With help from Obama, Clinton steps up campaign efforts in swing states to consolidate her widening lead over Donald Trump

Republican presidential candidate Donald Trump speaks during a campaign rally at the Collier County Fairgrounds on October 23, 2016 in Naples, Florida. (Joe Raedle/Getty Images/AFP)

Republican presidential candidate Donald Trump speaks during a campaign rally at the Collier County Fairgrounds on October 23, 2016 in Naples, Florida. (Joe Raedle/Getty Images/AFP)

WASHINGTON (AP) — Election Day just 15 days off, Donald Trump is fighting to preserve his narrow path to the presidency in must-win Florida on Monday as Hillary Clinton tries to slam the door on her Republican opponent in battleground New Hampshire.

At the same time, Democrats continue to get help from President Barack Obama, whose high job approval numbers have made him a political force in the sprint to Nov. 8. The president lashed out at Trump and praised Clinton as he campaigned Sunday in Nevada, a competitive state in the race for the White House and the Senate.

Obama told Nevadans they have a winning hand in Clinton and Senate candidate Catherine Cortez Masto, who is locked in a tight race to fill the seat being vacated by retiring Democratic Sen. Harry Reid. Democrats need to retain the Nevada Senate contest and pick up four new seats elsewhere to claim the Senate majority if Clinton wins.

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Many Republicans fear that Trump’s struggles could drag down his party’s chances in competitive House and Senate elections across the nation.

The president was unsparing Sunday in his criticism of Trump, describing the billionaire businessman as unfit to be president. Obama also railed against Republicans and conservative media outlets for promoting “all kinds of crazy stuff” about him and his party’s leaders. He cited as an example the years-long questions from Trump and others about whether he was born in the US.

“Is it any wonder that they ended up nominating somebody like Donald Trump?” Obama said.

US President Barack Obama speaks at a campaign event for Democratic presidential candidate Hillary Clinton in Las Vegas on October 23, 2016. (AFP PHOTO / NICHOLAS KAMM)

US President Barack Obama speaks at a campaign event for Democratic presidential candidate Hillary Clinton in Las Vegas on October 23, 2016. (AFP PHOTO / NICHOLAS KAMM)

Trump, meanwhile, lashed out at his Democratic opponent on Twitter on Monday, claiming that “Crooked Hillary” wants the United States to accept “as many Syrians as possible” from the war-torn region. Clinton has said Obama’s plan to admit 10,000 Syrian refugees this fiscal year is a good start, but that the nation “needs to do more.”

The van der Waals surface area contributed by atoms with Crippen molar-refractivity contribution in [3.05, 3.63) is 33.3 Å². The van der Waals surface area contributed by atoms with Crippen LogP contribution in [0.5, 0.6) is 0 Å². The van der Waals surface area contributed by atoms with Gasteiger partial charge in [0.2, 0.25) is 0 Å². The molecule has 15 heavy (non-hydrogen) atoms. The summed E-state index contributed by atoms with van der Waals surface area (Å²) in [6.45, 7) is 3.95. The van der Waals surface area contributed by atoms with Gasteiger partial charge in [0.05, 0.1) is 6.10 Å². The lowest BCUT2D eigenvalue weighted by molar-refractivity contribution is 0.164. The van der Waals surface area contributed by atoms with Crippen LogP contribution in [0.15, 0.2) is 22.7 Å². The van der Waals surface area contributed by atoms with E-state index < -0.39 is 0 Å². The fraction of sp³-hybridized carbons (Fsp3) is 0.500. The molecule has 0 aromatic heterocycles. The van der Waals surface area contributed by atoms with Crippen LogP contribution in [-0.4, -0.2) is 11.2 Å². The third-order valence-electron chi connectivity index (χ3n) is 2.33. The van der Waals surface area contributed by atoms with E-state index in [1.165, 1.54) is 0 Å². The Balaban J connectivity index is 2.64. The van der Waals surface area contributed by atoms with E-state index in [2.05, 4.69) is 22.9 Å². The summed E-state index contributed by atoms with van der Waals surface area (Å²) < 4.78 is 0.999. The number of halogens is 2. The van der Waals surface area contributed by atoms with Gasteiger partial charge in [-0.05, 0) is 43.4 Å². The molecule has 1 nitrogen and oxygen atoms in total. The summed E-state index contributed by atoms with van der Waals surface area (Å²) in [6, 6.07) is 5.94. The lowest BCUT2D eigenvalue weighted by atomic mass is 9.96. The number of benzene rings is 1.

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Trump was campaigning Monday in Florida, a state his advisers concede he must win to have any chance at becoming president.

The spotlight on Florida shined brighter on Monday also because in-person early voting was beginning across 50 counties, including the state’s largest: Broward, Duval, Hillsborough, Miami-Dade, Orange and Palm Beach. The remaining counties will start in the coming week.

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Early voting by mail has been underway for weeks. Nearly 1.2 million voters in Florida have already mailed in ballots. The state has nearly 13 million registered voters.

Clinton’s running mate, Virginia Gov. Tim Kaine, was set to make two campaign stops in Florida on Monday. Clinton plans to visit the state Tuesday.

Democratic presidential nominee Hillary Clinton addresses a rally at the University of North Carolina at Charlotte, October 23, 2016, in Charlotte, North Carolina. (AFP PHOTO / Robyn BECK)

Democratic presidential nominee Hillary Clinton addresses a rally at the University of North Carolina at Charlotte, October 23, 2016, in Charlotte, North Carolina. (AFP PHOTO / Robyn BECK)

Clinton’s focus on Monday was New Hampshire, a state that offers just 4 electoral votes compared to Florida’s 29, but marks a key piece to Trump’s increasingly narrow path to the 270 electoral votes needed to win the presidency.

The Trump campaign acknowledged its challenge in a Monday fundraising email, conceding that victories in tossup states like Florida, Ohio, Iowa, Nevada and North Carolina wouldn’t be enough to reach 270.

“Polls show us close in New Hampshire, Colorado, and Pennsylvania. Winning just any one of those states would lead us to victory,” the campaign wrote